Public worries dam removal in Michigan could hurt fisheries

Michigan's Boardman River. (lakescientist.com photo)

TRAVERSE CITY, Mich. — Some residents in northern Michigan are concerned about a dam deconstruction plan they fear could hurt area fisheries.

A public hearing was held to discuss the issue earlier this week in the Boardman River Nature Center, which is near the Sabin Dam that Grand Traverse County and a group of governmental, nonprofit and other project partners plan to remove. Officials with the state Department of Environmental Quality also attended, the Record-Eagle reported.

Project partners said the dam demolition would be the final removal project of a years-long initiative to restore the Boardman River to a more natural state, open fish passage and improve water quality.

But most residents who spoke during the meeting worried that removing the dam would open the trout stream’s watershed to a predatory migrating fish invasion or parasitic sea lampreys.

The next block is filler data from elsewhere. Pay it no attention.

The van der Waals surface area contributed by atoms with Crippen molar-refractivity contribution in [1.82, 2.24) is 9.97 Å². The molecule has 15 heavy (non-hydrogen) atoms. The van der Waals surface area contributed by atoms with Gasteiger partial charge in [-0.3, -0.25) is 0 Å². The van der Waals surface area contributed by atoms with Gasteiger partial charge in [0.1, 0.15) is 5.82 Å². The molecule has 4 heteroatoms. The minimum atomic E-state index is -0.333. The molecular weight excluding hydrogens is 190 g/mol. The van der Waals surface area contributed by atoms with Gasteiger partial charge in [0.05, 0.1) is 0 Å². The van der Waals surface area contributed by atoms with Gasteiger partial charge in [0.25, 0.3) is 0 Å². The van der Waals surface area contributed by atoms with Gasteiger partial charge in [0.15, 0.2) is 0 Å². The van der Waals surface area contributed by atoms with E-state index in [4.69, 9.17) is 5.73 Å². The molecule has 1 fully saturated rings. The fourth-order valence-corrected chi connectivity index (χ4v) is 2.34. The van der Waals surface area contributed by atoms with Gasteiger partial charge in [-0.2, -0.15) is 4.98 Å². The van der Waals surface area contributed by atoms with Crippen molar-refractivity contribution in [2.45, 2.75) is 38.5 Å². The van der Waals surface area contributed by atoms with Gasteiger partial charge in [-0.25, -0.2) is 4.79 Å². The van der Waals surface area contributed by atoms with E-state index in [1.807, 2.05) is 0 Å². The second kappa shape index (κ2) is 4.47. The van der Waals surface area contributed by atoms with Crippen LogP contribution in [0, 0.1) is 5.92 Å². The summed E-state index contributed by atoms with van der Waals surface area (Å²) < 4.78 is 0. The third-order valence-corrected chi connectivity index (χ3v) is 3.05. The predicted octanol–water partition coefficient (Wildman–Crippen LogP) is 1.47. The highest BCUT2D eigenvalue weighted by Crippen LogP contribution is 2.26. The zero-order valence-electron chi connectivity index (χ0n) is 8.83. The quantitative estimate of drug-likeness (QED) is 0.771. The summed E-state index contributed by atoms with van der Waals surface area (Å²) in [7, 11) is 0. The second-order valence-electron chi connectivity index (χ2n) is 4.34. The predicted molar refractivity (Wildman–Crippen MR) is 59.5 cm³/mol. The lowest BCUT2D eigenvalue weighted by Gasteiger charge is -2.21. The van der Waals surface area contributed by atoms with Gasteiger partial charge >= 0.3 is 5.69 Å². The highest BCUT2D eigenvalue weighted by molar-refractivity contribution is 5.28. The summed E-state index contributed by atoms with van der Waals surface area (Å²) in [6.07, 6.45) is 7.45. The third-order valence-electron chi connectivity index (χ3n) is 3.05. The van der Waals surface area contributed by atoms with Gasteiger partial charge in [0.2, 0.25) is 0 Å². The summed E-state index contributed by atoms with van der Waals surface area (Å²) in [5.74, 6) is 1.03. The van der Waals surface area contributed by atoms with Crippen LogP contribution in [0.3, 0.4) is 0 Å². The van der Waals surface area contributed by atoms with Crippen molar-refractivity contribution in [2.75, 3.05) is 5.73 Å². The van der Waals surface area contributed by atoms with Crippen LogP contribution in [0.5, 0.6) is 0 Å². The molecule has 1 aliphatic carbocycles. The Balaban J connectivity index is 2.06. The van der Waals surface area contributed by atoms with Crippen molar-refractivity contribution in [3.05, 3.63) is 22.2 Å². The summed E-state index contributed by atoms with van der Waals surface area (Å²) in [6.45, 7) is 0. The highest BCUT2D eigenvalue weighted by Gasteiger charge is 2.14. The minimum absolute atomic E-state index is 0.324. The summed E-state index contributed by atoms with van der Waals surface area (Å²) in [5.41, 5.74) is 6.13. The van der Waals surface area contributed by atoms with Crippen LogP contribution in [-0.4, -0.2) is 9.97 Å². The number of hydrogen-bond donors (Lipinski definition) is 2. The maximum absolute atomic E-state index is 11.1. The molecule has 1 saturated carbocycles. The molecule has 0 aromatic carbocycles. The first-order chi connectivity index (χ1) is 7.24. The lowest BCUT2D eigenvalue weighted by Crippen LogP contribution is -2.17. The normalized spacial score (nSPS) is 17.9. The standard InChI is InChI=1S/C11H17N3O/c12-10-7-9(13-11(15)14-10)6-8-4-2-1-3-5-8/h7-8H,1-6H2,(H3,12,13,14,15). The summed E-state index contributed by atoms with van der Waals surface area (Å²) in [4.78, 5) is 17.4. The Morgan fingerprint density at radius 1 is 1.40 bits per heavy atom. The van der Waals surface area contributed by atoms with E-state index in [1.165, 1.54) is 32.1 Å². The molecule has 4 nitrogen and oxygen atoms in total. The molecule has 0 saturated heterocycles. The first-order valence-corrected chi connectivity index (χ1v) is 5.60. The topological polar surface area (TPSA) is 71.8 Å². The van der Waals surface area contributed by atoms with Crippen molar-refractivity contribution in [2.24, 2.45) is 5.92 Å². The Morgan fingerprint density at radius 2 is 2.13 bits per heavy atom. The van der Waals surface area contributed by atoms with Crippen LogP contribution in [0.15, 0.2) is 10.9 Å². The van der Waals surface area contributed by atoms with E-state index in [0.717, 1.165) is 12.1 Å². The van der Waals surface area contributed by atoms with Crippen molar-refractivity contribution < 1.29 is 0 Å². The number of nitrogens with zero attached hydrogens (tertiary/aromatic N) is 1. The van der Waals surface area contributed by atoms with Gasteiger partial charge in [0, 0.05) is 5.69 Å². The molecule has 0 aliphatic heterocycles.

“The introduction of new types of fish coming up that river and devouring what’s left of the brook trout and fighting it out with the brown trout is going to be a very interesting thing to hear about,” audience member Walter Feiger said.

Another resident, Gary Marek, supported demolishing the dam. But he wants to see a moratorium on allowing any more fish past the Union Street Dam until scientists can fully assess environmental impacts of removing the Sabin Dam.

The Union Street Dam would still serve as a barrier to sea lamprey, said Frank Dituri, ecologist and project implementation team member at Grand Traverse Band of Ottawa and Chippewa Indians. He said state and federal agencies are considering a two-way fish passage system that only allows desired species to pass.

The Department of Environmental Quality said it will take the public’s comments into consideration, and people can still send concerns through June 9. The U.S. Army Corps of Engineers, the U.S. Fish and Wildlife Service and other federal and state agencies will also provide input over the next 90 days.

Dam removal is expected to begin as early as May 2018.

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